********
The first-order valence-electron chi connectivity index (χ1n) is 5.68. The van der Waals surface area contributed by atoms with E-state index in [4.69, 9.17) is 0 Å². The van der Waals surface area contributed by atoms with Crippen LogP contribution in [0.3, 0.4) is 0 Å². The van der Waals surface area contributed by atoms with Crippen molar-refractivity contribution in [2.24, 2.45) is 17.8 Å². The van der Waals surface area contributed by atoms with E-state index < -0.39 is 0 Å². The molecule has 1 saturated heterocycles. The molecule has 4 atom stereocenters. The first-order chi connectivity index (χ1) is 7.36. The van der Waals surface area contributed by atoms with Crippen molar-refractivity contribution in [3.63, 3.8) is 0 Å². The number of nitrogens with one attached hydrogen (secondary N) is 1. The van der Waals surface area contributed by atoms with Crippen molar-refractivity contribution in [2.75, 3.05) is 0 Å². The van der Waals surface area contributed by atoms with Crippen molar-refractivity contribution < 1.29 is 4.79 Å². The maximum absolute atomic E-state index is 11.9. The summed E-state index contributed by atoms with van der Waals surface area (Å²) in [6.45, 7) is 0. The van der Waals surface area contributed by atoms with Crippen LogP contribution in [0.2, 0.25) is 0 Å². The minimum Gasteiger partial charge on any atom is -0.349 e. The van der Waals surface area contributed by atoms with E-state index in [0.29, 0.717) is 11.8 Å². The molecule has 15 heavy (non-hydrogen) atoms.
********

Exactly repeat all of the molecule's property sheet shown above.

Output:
The first-order valence-electron chi connectivity index (χ1n) is 5.68. The van der Waals surface area contributed by atoms with E-state index in [4.69, 9.17) is 0 Å². The van der Waals surface area contributed by atoms with Crippen LogP contribution in [0.3, 0.4) is 0 Å². The van der Waals surface area contributed by atoms with Crippen molar-refractivity contribution in [2.24, 2.45) is 17.8 Å². The van der Waals surface area contributed by atoms with E-state index < -0.39 is 0 Å². The molecule has 1 saturated heterocycles. The molecule has 4 atom stereocenters. The first-order chi connectivity index (χ1) is 7.36. The van der Waals surface area contributed by atoms with Crippen molar-refractivity contribution in [3.63, 3.8) is 0 Å². The number of nitrogens with one attached hydrogen (secondary N) is 1. The van der Waals surface area contributed by atoms with Crippen molar-refractivity contribution in [2.75, 3.05) is 0 Å². The van der Waals surface area contributed by atoms with Crippen molar-refractivity contribution < 1.29 is 4.79 Å². The maximum absolute atomic E-state index is 11.9. The summed E-state index contributed by atoms with van der Waals surface area (Å²) in [6.45, 7) is 0. The van der Waals surface area contributed by atoms with Crippen LogP contribution in [0.2, 0.25) is 0 Å². The minimum Gasteiger partial charge on any atom is -0.349 e. The van der Waals surface area contributed by atoms with E-state index in [0.29, 0.717) is 11.8 Å². The molecule has 15 heavy (non-hydrogen) atoms.